‘Radio Days’, Wellington Operatic Society’s autumn show at The Arts Centre in Eight Acre Lane, invites audiences to share a rich evening of entertainment this week and, with so many musical numbers included that are likely to have featured in significant moments of their own or their family’s lives, some will surely be tempted to join in.
Rebecca Beard has devised an admirably ambitious, wide-ranging foray into the archives of radio broadcasting from 1920’s right through to Radio Ga Ga in 1984. Songs – nearly 50 of them from across 60 years – and extracts from classic radio shows such as The Goons, Dick Barton and The Archers correspond with key historical events around the world. Visual reminders are presented in projected archive photographs and, by placing a family which grows and ages onstage, Rebecca illustrates how radio brought world events right into homes and to successive generations before the advent of TV and mass media.
The large cast maintains a vigorous energy throughout the evening led by 16 year old Ashleigh Payne who is responsible for choreography. His youthful talent and verve is the visual driving force of stylish ensemble numbers involving the whole company. He has an able group of fellow performers willing to follow his impressive and versatile lead, matching his very obvious ability, and if there are one or two who have less confidence in performance, maybe an audience will encourage them to shed their inhibitions. Ashleigh has been performing with various Wellington Arts Association groups for 4 years and offers a fine illustration of the stage training he has received during that time.
OpSoc’s shows draw on a range of rich voices to deliver individual numbers, again all sung beautifully across the programme without exception; spoken sections give a taste of the humour of some of the greatest radio shows. If matching the verbal panache and expert timing of, say, Secombe, Sellars, Milligan and Bentine is quite an ask, each reminder of a bygone age’s zany and ground-breaking humour is enough to delight.
In an extensive programme, there are individual numbers that stand out: ‘Shake, Rattle and Roll’ is excellent – fast, crisp and exuberant – and the poignancy of songs from WW2 is matched visually with a soldier’s poignant leave-taking of his family and a scene where wartime lovers are reunited. There are some delightful moments of irony too, when the Director sets photos from the 1926 General Strike and the rise of the Communist Party to accompany ‘Someone to Watch Over Me’, later when ‘Pennies from Heaven’ is juxtaposed with images of victims of the Wall Street crash and ‘Stormy Weather’ is delivered alongside images of Oswald Mosley and his British Fascists in the 1930s.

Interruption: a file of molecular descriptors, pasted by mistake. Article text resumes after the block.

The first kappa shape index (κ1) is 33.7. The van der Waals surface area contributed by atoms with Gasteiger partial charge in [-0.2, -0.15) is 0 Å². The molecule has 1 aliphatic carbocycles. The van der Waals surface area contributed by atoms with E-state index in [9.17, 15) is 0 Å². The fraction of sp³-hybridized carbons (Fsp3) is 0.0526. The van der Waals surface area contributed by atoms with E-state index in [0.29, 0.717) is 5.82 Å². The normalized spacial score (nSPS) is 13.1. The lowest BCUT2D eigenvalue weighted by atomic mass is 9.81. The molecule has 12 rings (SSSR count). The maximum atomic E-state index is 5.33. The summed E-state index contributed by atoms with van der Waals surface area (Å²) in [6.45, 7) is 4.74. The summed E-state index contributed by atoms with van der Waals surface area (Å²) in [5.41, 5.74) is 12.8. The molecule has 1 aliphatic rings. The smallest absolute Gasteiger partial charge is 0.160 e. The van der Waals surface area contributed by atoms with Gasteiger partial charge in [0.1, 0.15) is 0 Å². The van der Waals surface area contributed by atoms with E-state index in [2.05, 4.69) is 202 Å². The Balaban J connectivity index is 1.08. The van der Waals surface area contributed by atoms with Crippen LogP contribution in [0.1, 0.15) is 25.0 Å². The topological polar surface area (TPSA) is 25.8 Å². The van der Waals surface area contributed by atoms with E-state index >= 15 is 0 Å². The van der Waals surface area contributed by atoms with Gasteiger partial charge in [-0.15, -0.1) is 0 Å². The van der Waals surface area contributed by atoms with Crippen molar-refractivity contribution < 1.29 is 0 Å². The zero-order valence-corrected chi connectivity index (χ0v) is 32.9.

Rebecca Beard’s direction throughout is essentially brisk as it has to be to pack in so much detail and her very able, supportive backstage crew keeps a complex task moving smoothly. It is not easy to make images, sound, lighting and cast work together and with so few stumbles. Visually, Matt Redstone’s lighting is often stunning and always varied, adding significantly to the dramatic effectiveness of the whole show. If there are times when members of the cast are less assured and rehearsed and where extra stage business could have been added, they detract only marginally from the overall effect.
The costume team deserve a curtain call of their own (as is often the case with WAA shows). To dress a large cast in appropriate costumes which take account of 60 years of changing fashions from 1920’s flapperdress through to 1980s hippywear is a mammoth undertaking but one which Nancy Powell-Brace, Penny Bradnum, Monica Spalding and Margaret Liddel manage, apparently effortlessly.
‘Radio Days’ is, above all, a great evening’s entertainment. With a programme filled with some of the best and most memorable songs from 20th century (‘Lullaby of Broadway’, ‘We’ll Meet Again’, ‘Fly Me to the Moon’, ‘Walking Back to Happiness’, ‘Shout’ etc etc), audiences will leave having been taken back once again to great music and moments which have punctuated their own lives. As Mary Hopkin said ‘Those were the Days’.
Performances: Tuesday 10 to Saturday 14 November at 7.30pm and on Saturday 14 November at 2.30. Tickets from Nurtured by Nature, South Street, Wellington.